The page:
A Mining Update

A quick update on mining, the datacenter, bots, and a few other happenings over the past two weeks.

The Bot Guy
The Bot Guy
August 14, 2021

Mining Update


I found another GPU!

I went through my tech graveyard and happened to find another graphics card destined for recycling.  I am excited to see if it would run on my mega miner, I haven’t ever seen 13 gpus on the same motherboard.  So, I painfully shut down the miner and wired in the new GPU, then powered up – ugh… only 8 cards show…

It was the end of the day and I wasn’t in the mood for a battle.  I figured it should rest anyhow and I left it off for the night.  It makes me so sad when my miners aren’t running, but this seems like something that will be solved easily in the morning.  For some reason, I don’t know why, but whenever I hit my head against a technical wall one day, it seems I’m able to quickly resolve the issue the next without too much pain.

I did in fact resolve the issue – I had to re-do some of the wiring for the new GPU addition as I had 3 GPUs plugged into the same power plug.  Apparently that was too much juice for one power supply circuit to handle.  I then balanced the GPUS having no more than 2 plugged into the same power cable all 13 gpus came online!!!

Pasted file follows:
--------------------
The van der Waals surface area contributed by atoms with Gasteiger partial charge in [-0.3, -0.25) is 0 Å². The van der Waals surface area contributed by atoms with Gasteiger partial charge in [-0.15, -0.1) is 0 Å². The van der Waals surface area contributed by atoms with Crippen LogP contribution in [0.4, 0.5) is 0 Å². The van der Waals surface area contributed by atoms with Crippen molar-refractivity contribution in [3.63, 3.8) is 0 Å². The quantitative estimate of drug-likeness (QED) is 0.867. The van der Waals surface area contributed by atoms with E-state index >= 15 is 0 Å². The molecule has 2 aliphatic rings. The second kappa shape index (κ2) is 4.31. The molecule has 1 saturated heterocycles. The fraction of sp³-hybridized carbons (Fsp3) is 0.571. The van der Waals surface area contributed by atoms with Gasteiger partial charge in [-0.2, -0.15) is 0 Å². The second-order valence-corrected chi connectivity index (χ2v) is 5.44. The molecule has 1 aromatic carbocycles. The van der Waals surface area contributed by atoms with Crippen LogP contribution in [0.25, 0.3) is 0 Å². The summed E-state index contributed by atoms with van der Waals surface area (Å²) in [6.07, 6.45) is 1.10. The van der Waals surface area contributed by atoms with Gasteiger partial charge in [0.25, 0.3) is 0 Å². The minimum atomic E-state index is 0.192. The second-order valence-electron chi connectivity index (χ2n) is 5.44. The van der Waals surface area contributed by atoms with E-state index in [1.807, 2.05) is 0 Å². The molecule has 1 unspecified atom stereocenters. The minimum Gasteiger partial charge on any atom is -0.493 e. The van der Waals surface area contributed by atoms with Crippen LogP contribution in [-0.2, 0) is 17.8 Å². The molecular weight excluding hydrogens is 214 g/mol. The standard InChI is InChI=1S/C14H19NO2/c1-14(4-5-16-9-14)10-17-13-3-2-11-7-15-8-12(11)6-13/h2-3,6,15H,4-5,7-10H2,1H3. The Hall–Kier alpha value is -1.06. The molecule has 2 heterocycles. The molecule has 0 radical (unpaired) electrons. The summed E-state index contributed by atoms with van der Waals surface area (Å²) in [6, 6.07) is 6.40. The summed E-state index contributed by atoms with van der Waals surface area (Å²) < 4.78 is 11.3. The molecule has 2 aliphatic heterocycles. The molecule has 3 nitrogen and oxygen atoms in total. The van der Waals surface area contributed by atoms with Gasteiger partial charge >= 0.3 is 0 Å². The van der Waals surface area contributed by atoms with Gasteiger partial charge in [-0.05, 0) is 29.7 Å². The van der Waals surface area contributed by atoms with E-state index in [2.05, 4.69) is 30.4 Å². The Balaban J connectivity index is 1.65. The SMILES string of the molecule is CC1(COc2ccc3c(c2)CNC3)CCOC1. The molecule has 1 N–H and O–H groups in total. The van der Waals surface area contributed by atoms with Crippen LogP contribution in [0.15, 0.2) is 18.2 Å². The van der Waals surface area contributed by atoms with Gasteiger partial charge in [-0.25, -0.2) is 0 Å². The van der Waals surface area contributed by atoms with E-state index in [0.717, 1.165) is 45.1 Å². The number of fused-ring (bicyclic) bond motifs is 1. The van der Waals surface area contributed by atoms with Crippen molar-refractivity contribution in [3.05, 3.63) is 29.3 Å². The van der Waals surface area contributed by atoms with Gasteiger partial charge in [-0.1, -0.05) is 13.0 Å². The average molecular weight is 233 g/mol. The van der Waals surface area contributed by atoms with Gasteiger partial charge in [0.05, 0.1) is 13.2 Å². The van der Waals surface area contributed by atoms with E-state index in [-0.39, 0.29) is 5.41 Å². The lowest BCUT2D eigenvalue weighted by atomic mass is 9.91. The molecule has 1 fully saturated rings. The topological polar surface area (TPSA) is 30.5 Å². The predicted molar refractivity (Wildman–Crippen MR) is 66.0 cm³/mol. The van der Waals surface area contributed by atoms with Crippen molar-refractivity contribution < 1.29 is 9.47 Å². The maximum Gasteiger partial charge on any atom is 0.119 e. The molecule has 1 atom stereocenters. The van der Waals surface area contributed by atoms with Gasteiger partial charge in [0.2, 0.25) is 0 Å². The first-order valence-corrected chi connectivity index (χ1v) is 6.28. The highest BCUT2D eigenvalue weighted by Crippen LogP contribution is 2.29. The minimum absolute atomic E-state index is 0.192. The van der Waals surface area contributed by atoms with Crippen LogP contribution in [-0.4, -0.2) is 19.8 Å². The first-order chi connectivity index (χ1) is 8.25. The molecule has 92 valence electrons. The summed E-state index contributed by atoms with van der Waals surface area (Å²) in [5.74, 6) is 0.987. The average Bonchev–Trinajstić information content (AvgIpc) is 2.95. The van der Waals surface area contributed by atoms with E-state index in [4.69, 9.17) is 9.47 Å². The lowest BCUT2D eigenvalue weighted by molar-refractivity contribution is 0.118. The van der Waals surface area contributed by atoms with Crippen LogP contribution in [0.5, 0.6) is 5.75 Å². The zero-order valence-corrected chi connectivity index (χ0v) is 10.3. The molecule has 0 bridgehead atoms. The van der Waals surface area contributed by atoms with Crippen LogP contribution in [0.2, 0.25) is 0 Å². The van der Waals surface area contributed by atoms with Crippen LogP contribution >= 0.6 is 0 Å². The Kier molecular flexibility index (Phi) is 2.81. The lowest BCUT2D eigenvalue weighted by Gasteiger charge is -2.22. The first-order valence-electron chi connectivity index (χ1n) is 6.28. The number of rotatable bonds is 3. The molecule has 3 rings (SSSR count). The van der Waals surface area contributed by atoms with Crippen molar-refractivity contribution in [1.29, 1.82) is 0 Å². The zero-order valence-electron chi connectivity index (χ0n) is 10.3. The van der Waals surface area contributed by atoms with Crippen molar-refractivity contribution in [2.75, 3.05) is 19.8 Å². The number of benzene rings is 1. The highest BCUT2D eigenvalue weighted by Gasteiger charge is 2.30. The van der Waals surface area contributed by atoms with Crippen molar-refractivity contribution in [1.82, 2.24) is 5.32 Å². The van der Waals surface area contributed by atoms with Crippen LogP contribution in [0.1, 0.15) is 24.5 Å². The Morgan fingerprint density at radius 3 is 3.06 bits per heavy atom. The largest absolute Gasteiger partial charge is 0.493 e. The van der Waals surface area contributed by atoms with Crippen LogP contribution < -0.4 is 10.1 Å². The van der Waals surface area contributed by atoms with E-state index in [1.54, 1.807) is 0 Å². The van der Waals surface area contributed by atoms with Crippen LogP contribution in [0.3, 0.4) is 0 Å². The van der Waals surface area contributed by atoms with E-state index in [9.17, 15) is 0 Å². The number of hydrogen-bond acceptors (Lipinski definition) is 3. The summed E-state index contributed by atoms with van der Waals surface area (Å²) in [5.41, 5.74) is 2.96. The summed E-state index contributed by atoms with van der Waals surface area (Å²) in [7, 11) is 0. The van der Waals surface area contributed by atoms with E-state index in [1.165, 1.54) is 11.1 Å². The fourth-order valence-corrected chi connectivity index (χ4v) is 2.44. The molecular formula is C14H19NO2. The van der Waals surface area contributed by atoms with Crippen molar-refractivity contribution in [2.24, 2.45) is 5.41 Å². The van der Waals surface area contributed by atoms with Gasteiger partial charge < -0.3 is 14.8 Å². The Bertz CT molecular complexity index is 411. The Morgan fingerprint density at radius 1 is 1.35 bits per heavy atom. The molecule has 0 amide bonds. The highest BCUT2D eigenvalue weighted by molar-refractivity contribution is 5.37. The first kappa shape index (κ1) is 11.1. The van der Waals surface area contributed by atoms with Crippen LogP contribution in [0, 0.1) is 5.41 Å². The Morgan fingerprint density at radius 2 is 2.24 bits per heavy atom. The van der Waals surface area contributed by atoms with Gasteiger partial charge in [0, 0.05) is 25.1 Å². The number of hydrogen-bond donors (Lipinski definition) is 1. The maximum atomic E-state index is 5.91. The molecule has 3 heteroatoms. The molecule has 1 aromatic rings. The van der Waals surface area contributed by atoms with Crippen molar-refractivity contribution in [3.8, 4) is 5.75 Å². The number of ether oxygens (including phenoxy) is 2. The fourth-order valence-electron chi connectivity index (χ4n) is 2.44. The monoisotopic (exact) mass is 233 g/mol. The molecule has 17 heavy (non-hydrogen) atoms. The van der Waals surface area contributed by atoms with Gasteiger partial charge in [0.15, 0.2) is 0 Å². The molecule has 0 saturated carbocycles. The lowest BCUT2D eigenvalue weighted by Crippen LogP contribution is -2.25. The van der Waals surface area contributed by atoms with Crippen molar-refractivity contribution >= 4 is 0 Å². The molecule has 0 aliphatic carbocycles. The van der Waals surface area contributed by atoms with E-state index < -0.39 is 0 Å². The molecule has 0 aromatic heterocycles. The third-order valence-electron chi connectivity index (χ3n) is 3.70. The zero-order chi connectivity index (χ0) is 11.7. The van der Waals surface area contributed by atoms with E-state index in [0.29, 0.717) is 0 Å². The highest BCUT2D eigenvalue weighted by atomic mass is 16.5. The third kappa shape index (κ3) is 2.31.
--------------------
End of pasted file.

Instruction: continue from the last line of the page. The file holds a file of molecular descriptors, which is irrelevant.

Check it out:



I changed the configurations a bit over the next few days and only the last gpu started acting up, eh, it’s no big deal.  The temperature was still 67 degrees celsius inside the GPU but the fan started spinning at 84%.  So it’s using a tiny bit more energy, but all 11 other GPUs are humming along.  Still has an internal wattage of 777, which is honestly amazing considering the hash I’m receiving at 235.8 MH.  Lets see if I can get over .2 ETC per day!

What’s a Hash?

OK, I have to demystify a few things here.  You’re probably thinking something along the lines of “what in the heck is this monstrosity hanging on a basement wall really doing?”

Put as simply as I can, it’s recording financial transactions on a super large ”excel-like” spreadsheet called a Blockchain.  Great, so what’s so special about that?

Excel can be changed after that first record insertion.  That’s a feature of Excel so it’s not a problem and that’s why banks DON’T use excel to store their client’s transactions.  Spreadsheets are just an easy way to relate the concept of a really long list of bank balances and updating them over time to reflect withdrawals, loan payments, and interest…